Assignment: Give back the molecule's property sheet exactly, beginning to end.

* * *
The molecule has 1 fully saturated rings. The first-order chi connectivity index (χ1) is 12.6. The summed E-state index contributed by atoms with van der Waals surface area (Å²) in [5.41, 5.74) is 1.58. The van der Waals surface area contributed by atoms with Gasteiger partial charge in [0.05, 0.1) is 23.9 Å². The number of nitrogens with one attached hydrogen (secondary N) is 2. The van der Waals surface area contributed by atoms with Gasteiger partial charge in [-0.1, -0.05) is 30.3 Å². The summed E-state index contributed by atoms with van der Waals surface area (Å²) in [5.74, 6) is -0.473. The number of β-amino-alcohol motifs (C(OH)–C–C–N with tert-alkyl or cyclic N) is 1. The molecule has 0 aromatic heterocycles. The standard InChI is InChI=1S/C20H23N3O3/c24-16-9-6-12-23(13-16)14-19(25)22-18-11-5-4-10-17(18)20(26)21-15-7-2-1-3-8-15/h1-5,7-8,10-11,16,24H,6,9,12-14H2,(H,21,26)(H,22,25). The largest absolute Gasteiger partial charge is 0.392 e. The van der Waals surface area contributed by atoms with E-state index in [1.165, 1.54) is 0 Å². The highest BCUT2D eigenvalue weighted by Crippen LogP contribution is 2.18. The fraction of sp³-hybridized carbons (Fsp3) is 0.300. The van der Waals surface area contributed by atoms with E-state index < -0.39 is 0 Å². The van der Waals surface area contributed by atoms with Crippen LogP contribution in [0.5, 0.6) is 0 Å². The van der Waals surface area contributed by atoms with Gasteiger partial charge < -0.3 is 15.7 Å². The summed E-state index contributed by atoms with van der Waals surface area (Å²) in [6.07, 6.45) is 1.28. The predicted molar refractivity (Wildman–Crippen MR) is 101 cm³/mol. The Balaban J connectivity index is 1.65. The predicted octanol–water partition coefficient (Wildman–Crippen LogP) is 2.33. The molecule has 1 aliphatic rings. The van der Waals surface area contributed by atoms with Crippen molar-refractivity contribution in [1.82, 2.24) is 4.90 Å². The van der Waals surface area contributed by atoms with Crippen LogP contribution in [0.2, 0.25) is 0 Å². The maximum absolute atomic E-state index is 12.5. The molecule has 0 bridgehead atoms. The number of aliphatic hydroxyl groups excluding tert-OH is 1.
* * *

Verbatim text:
The molecule has 1 fully saturated rings. The first-order chi connectivity index (χ1) is 12.6. The summed E-state index contributed by atoms with van der Waals surface area (Å²) in [5.41, 5.74) is 1.58. The van der Waals surface area contributed by atoms with Gasteiger partial charge in [0.05, 0.1) is 23.9 Å². The number of nitrogens with one attached hydrogen (secondary N) is 2. The van der Waals surface area contributed by atoms with Gasteiger partial charge in [-0.1, -0.05) is 30.3 Å². The summed E-state index contributed by atoms with van der Waals surface area (Å²) in [5.74, 6) is -0.473. The number of β-amino-alcohol motifs (C(OH)–C–C–N with tert-alkyl or cyclic N) is 1. The molecule has 0 aromatic heterocycles. The standard InChI is InChI=1S/C20H23N3O3/c24-16-9-6-12-23(13-16)14-19(25)22-18-11-5-4-10-17(18)20(26)21-15-7-2-1-3-8-15/h1-5,7-8,10-11,16,24H,6,9,12-14H2,(H,21,26)(H,22,25). The largest absolute Gasteiger partial charge is 0.392 e. The van der Waals surface area contributed by atoms with E-state index in [1.165, 1.54) is 0 Å². The highest BCUT2D eigenvalue weighted by Crippen LogP contribution is 2.18. The fraction of sp³-hybridized carbons (Fsp3) is 0.300. The van der Waals surface area contributed by atoms with E-state index < -0.39 is 0 Å². The van der Waals surface area contributed by atoms with Crippen LogP contribution in [0.5, 0.6) is 0 Å². The van der Waals surface area contributed by atoms with Gasteiger partial charge < -0.3 is 15.7 Å². The summed E-state index contributed by atoms with van der Waals surface area (Å²) in [6.07, 6.45) is 1.28. The predicted molar refractivity (Wildman–Crippen MR) is 101 cm³/mol. The Balaban J connectivity index is 1.65. The predicted octanol–water partition coefficient (Wildman–Crippen LogP) is 2.33. The molecule has 1 aliphatic rings. The van der Waals surface area contributed by atoms with Crippen molar-refractivity contribution in [1.82, 2.24) is 4.90 Å². The van der Waals surface area contributed by atoms with Crippen LogP contribution in [0.2, 0.25) is 0 Å². The maximum absolute atomic E-state index is 12.5. The molecule has 0 bridgehead atoms. The number of aliphatic hydroxyl groups excluding tert-OH is 1.